The instruction decode queue (where instructions go after they've been decoded) is no longer statically partitioned between the two threads that each core can service.

The big changes in Haswell are at the back end of the pipeline, in the execution engine.

CPU Architecture Improvements: Background Prioritizing ILP
POST A COMMENT

247 Comments

View All Comments

  • kylewat - Tuesday, February 12, 2013 - link

    Compare the amount of space devoted to iOS v. Android. Your critique is not valid. The iPhone launch had a new version of the software, new hardware, new processor, the first apple designed processor, scuff gate, etc.

    S III may be a great phone, but it didn't have anywhere near the amount to talk about given it is an android phone (not even Nexus!).

    Anyway, Apple if anything is under served when compared to market share, they have a focused product line that doesn't follow trends like the Android Eco system as a whole (krait, jelly bean, etc do not need multiple reviews).

    Apple is the biggest company in the world driven by the biggest product in the world. The iPhone. That is just fact.
    Reply
  • Kepe - Friday, October 05, 2012 - link

    Also look at any other Apple product review. They are all ridiculously in-depth with analysis about almost every single component in the product. Macbook Pro with Retina Display got 18 pages, the 3rd gen iPad got 21 pages. Don't get me wrong, I like a proper review with everything analyzed, but it's only the Apple products that get these huge reviews. But compared to those massive Apple reviews, it's like all other products are just glanced over in a hurry. The new Razer Blade got 9 pages. Asus Transformer Pad Infinity got 8 pages. Reply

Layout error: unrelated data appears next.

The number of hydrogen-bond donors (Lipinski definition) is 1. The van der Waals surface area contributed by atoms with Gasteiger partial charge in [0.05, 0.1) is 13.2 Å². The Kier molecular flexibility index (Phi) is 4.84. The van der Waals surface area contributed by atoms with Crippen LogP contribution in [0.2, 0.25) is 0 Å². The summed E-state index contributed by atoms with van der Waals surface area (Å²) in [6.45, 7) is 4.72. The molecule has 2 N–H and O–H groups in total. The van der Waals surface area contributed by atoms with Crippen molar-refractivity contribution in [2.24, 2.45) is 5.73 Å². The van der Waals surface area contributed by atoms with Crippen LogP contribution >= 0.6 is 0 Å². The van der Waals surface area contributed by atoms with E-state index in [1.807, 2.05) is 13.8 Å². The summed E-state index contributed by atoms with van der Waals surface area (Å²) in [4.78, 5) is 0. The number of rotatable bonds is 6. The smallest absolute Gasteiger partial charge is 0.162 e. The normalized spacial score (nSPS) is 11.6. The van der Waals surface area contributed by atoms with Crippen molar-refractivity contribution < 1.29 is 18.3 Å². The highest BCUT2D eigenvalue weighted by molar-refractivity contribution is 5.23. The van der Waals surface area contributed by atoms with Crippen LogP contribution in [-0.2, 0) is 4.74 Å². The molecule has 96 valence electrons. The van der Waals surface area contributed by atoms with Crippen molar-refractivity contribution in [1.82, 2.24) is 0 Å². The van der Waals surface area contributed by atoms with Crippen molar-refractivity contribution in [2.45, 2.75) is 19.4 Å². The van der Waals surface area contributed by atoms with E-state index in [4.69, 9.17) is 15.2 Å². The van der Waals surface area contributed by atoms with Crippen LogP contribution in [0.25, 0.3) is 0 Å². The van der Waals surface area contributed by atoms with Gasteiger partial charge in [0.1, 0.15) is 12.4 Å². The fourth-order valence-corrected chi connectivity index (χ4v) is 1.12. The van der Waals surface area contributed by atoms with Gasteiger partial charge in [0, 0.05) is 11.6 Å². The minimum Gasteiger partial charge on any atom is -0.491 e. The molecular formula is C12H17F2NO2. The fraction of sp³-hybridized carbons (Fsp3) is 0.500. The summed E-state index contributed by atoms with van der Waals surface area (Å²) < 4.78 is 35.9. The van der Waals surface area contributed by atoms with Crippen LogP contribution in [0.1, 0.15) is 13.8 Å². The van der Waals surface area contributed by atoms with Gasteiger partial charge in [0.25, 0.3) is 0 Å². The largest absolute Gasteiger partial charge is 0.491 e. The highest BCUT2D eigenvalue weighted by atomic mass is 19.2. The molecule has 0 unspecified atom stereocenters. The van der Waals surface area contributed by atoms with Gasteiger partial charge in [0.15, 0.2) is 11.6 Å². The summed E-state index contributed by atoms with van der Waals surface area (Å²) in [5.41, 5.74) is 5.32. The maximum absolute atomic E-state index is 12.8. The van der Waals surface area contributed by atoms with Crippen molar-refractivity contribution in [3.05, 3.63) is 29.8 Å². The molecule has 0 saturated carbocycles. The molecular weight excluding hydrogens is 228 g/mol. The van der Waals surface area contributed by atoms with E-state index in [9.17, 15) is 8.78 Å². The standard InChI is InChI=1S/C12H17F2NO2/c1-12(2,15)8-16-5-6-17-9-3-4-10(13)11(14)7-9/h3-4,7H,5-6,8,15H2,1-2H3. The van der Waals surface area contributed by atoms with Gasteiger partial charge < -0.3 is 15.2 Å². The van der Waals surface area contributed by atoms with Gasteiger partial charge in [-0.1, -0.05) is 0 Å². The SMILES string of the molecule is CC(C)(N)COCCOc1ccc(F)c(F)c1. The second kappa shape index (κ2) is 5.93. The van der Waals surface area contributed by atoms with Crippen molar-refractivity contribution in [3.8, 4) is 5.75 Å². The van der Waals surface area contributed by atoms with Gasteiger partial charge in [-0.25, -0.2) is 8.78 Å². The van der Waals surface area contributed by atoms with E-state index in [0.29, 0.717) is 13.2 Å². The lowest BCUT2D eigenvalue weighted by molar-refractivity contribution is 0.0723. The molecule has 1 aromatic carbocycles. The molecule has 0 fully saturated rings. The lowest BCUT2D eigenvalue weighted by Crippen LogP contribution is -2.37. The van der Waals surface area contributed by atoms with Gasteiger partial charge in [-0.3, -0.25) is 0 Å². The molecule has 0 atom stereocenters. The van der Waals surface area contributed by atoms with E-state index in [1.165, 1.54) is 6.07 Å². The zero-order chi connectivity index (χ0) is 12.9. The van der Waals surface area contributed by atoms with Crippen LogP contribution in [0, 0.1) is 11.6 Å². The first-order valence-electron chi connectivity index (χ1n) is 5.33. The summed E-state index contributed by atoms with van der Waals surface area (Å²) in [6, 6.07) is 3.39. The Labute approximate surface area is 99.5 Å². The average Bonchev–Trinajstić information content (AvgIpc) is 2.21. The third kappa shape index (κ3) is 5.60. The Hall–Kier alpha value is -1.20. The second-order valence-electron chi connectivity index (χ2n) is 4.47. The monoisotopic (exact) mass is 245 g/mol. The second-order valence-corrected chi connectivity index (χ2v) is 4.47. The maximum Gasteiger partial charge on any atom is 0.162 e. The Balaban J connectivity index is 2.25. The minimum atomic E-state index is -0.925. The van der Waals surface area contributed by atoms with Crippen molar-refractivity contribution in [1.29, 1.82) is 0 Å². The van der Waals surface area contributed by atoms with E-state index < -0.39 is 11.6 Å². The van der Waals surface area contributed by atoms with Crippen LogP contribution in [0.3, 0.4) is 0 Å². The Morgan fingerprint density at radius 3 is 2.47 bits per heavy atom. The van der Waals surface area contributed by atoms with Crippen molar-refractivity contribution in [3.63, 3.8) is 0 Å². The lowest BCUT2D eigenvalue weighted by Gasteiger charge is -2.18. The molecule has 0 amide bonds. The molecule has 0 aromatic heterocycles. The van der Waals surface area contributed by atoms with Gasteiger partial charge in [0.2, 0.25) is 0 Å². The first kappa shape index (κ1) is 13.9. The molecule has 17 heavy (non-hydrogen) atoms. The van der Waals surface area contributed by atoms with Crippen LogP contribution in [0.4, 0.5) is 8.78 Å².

• Peanutsrevenge - Friday, October 05, 2012 - link

    What the hell are you guys bitching about?

    Of course the iPhone articles are going to be longer and more numerous than GS3 articles.

    iPhone releases come with new iOS releases and have their own eco-system.

    Android phone releases use a common OS across them and therefore much of what's in one article doesn't need repeating in another.

    Anand liking Apple is not our problem, I can see why people like them (not so much Anand) and that's fine, personally I dislike them (hate was originally typed, but was edited due to being incorrect), but still respect them and respect people who purchase their products (and pay for their litigation).

    An entire page of comments talking about how Anand isn't allowed to like or talk about Apple products because you guys don't like is ridiculous, they're a PC company and should exist on a PC website.